A portfolio is priced by taking the closing prices of its securities at the end of trading day and creating a portfolio value and a net asset value (NAV), which are used to calculate rate of return. Those values are used to calculate monthly portfolio rate of return, and most measures of portfolio risk and return are generated using these monthly returns.

Assume for a moment that the closing prices of securities in the portfolio are not actually what we see in the stock exchanges where the security is listed. Then, the portfolio’s true NAV (which is based on closing prices on the exchanges) is not the true price at which willing parties last traded in an arm’s-length transaction, as CFA Institute’s Global Investment Performance Standards (GIPS) require.

With the advent of dark trading, brokers are diverting both small and large trades away from listed markets and instead settling those trades off exchange. For large-cap, high-volume securities, this practice might not cause much of a problem. For small-cap securities with a relatively low trading volume, however, off-exchange trading does affect the closing prices of these securities and, as a result, the rate of return of portfolios that hold them.

If a trade is partially filled before the close of markets at 4:00 p.m. and a trader needs to have an order fully filled for the day, that trader might increase the bid price (or reduce the ask price) in the last minutes of trading before the market close. This strategy might be motivated by the desire to avoid paying commission again the following day or because news is expected or a corporate action is happening before the market opens the next day. The order is filled at the higher (lower) price, but the security’s closing price does not reflect the trade and instead shows the previous, lower (higher) traded price because the trade was not placed through the exchange. When asked, brokers state that they engage in this practice in order to provide their clients with less expensive trading fees.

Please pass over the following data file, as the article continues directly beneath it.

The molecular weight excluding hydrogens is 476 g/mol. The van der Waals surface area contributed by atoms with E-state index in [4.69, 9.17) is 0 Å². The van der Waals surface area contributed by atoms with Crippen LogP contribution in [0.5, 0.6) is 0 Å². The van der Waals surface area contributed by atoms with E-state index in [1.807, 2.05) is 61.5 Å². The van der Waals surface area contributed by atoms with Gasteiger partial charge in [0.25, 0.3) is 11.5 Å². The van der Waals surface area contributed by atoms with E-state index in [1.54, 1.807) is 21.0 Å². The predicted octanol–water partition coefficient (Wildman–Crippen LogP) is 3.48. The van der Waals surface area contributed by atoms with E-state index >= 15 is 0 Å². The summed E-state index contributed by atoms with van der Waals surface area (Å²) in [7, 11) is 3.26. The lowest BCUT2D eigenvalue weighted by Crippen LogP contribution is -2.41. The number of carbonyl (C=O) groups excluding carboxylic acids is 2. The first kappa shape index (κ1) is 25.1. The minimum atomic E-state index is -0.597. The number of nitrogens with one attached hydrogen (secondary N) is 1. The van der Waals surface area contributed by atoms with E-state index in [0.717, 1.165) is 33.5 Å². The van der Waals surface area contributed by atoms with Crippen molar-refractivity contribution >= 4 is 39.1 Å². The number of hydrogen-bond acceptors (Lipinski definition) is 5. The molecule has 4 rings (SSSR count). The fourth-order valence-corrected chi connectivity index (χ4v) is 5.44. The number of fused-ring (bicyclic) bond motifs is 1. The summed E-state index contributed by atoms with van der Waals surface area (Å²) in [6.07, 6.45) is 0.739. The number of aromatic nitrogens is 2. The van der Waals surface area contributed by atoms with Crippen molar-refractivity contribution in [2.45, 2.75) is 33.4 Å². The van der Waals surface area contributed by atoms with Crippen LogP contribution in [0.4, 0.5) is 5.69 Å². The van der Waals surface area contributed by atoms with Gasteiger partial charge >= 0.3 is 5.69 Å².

If these off-exchange trading practices are required to keep commissions low, the least brokers can do is to avoid these off-exchange activities for the first and last hours of trading. Doing so would improve price discovery by participants and result in more-accurate portfolio NAV calculation and performance reporting.

Alternatively—something for regulators to ponder—authorities could create and manage an “information board” that provides trading information to the market. Market participants then could use this information to price securities and portfolios. For example, securities listed on the TSX can be traded off exchange in many trading venues. Brokers who divert trades from this main exchange would be required to report their activity to this proposed information board. The board would also collect information from the TSX and display that information to the market. In this way, markets would have access to more-accurate opening and closing prices as well as volume information.

The original purpose of dark pools was for trading large crosses so that the market impact of such trades would be minimal. Settling small-sized trades off exchanges, without providing the price and volume information to market participants, distorts market transparency and reduces the accuracy of performance reporting.

Published by CFA Institute at Pubs